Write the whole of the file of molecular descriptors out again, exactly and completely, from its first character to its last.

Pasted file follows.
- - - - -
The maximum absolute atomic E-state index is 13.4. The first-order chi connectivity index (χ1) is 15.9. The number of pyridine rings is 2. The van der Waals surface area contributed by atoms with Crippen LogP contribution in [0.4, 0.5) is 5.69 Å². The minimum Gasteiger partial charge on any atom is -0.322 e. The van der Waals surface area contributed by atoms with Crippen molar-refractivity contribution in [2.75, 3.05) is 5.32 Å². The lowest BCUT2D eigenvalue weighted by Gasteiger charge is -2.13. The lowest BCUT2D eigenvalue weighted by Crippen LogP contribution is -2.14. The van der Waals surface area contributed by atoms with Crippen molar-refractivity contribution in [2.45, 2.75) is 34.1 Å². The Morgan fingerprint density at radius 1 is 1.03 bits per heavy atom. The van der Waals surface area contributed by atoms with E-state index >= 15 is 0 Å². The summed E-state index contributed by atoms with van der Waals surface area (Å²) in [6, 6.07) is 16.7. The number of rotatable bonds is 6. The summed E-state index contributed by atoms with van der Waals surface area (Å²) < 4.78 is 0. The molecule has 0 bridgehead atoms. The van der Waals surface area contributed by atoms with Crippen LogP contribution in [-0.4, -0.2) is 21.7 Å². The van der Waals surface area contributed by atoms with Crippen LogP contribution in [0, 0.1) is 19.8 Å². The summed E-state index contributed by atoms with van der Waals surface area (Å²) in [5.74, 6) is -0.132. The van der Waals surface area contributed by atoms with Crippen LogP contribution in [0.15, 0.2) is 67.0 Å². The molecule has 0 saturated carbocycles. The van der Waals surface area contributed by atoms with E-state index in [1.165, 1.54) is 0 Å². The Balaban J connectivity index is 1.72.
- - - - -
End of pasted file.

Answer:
The maximum absolute atomic E-state index is 13.4. The first-order chi connectivity index (χ1) is 15.9. The number of pyridine rings is 2. The van der Waals surface area contributed by atoms with Crippen LogP contribution in [0.4, 0.5) is 5.69 Å². The minimum Gasteiger partial charge on any atom is -0.322 e. The van der Waals surface area contributed by atoms with Crippen molar-refractivity contribution in [2.75, 3.05) is 5.32 Å². The lowest BCUT2D eigenvalue weighted by Gasteiger charge is -2.13. The lowest BCUT2D eigenvalue weighted by Crippen LogP contribution is -2.14. The van der Waals surface area contributed by atoms with Crippen molar-refractivity contribution in [2.45, 2.75) is 34.1 Å². The Morgan fingerprint density at radius 1 is 1.03 bits per heavy atom. The van der Waals surface area contributed by atoms with E-state index >= 15 is 0 Å². The summed E-state index contributed by atoms with van der Waals surface area (Å²) in [6, 6.07) is 16.7. The number of rotatable bonds is 6. The summed E-state index contributed by atoms with van der Waals surface area (Å²) < 4.78 is 0. The molecule has 0 bridgehead atoms. The van der Waals surface area contributed by atoms with Crippen LogP contribution in [-0.4, -0.2) is 21.7 Å². The van der Waals surface area contributed by atoms with Crippen LogP contribution in [0, 0.1) is 19.8 Å². The summed E-state index contributed by atoms with van der Waals surface area (Å²) in [5.74, 6) is -0.132. The van der Waals surface area contributed by atoms with Crippen LogP contribution in [0.15, 0.2) is 67.0 Å². The molecule has 0 saturated carbocycles. The van der Waals surface area contributed by atoms with E-state index in [1.165, 1.54) is 0 Å². The Balaban J connectivity index is 1.72.